"How Eastwood keeps busy between Unforgivens and Million Dollar Babys."
One can’t fault a peanut butter & jelly sandwich for being predictable; there’s a certain comfortable familiarity with the sandwich that transcends the fact that you’ve probably eaten 5,000 of them throughout your life. Clint Eastwood’s "Blood Work" is a lot like a well-made PB & J: familiar, fairly uneventful and boasting no real surprises – but still quite tasty and inviting all the same.Terry McCaleb is an aging FBI agent, and one who’s suffered an embarrassing heart attack while in pursuit of a serial killer. Facing retirement after his recovery, McCaleb attaches himself to one of those “last cases” that movie cops are so fond of and before too long he’s chest-deep in chases, clues and the inevitably unpleasant local cops. (That one victim was the woman who donated McCaleb’s new heart is the impetus for the aged agent’s involvement.)
Fortunately the whole “I have her heart!” theme is mentioned only as a plot point and is not done with the cloying silliness of Bonnie Hunt’s rom-com Return to Me. Still, if the synopsis sounds like something usually found as part of a made-for-TV flick, it’s the presence of Eastwood (both behind the camera and in front) that elevates the material into a solid piece of entertainment. A film can be familiar and still worth seeing; it’s just kind of rare.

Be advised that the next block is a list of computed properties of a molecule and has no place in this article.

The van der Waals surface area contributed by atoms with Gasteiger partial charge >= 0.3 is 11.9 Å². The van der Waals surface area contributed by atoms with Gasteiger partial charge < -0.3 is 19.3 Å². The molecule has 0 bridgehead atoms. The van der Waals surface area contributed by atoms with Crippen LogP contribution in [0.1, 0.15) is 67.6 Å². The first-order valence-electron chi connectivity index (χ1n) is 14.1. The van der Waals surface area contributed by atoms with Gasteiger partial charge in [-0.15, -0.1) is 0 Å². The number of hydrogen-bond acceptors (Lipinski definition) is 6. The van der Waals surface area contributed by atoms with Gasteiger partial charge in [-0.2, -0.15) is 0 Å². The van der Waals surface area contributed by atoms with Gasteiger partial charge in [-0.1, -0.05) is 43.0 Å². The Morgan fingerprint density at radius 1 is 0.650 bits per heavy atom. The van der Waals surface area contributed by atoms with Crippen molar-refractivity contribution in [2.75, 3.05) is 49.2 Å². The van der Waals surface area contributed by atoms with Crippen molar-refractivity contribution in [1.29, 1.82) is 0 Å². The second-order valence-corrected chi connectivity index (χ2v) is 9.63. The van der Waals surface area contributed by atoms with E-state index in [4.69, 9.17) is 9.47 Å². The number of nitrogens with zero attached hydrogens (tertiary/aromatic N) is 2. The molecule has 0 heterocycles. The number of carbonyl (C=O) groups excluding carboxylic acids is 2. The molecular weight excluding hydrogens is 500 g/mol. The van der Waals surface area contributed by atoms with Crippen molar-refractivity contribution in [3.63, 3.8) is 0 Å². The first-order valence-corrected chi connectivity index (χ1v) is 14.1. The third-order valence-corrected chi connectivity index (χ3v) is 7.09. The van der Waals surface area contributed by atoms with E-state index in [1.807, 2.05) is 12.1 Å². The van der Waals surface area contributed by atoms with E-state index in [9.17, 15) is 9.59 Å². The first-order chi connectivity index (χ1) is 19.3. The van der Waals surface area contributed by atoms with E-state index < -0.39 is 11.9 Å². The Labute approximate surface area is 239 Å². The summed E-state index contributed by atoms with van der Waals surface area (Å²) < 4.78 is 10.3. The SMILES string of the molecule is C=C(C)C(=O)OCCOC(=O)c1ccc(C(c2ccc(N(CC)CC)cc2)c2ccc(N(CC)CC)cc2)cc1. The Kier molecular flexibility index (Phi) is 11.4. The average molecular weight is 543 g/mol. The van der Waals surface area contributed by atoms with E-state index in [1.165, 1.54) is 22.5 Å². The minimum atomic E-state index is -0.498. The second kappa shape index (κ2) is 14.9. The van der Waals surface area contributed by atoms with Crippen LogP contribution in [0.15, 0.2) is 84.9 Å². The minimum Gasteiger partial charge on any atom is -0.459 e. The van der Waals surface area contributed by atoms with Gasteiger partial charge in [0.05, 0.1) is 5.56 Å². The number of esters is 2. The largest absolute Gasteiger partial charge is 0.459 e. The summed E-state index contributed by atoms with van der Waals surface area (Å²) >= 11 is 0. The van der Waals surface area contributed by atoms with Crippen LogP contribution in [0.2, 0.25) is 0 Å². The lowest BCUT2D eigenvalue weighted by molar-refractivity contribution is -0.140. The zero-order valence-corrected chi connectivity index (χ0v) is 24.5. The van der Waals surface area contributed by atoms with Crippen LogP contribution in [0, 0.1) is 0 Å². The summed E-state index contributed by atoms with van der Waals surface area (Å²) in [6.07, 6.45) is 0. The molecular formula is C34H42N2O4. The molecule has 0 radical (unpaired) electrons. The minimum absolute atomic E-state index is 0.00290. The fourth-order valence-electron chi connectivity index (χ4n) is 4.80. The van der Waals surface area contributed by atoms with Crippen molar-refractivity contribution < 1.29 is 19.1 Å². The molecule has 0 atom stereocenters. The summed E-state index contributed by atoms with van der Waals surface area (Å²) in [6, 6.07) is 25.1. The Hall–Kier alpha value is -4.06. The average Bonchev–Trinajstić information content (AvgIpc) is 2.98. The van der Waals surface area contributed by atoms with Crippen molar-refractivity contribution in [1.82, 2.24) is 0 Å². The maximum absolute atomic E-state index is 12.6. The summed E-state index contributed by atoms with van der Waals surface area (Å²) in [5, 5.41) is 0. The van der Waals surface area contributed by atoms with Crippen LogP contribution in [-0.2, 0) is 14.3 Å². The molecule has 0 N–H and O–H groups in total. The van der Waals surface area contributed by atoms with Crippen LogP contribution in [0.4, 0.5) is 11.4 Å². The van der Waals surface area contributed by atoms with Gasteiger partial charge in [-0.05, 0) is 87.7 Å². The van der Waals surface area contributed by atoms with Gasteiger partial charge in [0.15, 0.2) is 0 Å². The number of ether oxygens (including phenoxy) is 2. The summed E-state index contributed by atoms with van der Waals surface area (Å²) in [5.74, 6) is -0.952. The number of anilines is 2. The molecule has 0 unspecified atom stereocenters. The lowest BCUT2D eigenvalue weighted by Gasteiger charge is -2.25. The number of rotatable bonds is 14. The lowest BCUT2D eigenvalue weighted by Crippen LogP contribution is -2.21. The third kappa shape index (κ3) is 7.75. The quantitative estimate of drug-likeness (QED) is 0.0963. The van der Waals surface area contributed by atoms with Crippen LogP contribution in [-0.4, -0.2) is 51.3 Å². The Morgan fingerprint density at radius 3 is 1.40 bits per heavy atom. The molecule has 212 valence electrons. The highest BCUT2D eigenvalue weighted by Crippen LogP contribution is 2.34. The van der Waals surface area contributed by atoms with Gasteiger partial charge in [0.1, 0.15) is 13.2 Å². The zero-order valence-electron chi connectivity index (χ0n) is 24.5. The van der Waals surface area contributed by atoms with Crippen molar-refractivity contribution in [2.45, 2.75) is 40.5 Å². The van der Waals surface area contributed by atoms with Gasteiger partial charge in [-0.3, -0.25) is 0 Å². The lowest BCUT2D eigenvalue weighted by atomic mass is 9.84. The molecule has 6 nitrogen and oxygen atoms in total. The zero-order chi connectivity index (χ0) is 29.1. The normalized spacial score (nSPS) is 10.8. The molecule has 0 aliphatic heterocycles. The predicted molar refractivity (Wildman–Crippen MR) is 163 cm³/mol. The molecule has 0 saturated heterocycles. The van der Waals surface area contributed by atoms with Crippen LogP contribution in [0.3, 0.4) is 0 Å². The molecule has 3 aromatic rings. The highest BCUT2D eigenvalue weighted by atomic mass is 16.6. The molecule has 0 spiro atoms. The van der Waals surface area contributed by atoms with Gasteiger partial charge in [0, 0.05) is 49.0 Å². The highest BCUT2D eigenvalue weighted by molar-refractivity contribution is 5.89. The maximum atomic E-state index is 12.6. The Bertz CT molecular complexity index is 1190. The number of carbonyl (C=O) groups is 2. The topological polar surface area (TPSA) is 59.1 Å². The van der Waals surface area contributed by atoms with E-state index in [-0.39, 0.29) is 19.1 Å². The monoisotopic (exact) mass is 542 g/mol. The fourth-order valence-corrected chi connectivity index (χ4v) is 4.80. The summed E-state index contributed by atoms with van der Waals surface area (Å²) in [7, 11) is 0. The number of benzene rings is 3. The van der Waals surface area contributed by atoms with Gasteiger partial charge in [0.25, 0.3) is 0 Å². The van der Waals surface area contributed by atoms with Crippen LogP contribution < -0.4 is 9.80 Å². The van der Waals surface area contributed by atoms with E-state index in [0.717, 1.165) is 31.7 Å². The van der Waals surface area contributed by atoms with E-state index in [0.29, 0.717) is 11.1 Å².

Eastwood’s supporting cast is a mixed bag at best: Jeff Daniels and Angelica Huston have made a career out of salvaging underwritten roles and each does great work here. Conversely, Wanda De Jesus (as Eastwood’s appropriately-aged love interest) often seems lost, while Paul Rodriguez gives a truly obnoxious performance as a loud-mouthed local cop.
Chalk it up to Eastwood’s expertise behind the camera, as Blood Work is easily more entertaining than it has any right to be. There’s very little here that you haven’t seen before, yet the celebrated actor/director somehow manages to make such potentially tiresome material into something considerably better than the TV flick it clearly looks like."Blood Work" is proof positive that a seasoned filmmaker (one who actually cares about the craft of filmmaking) can sometimes breathe new life into even the hoariest of cop-flick contrivances.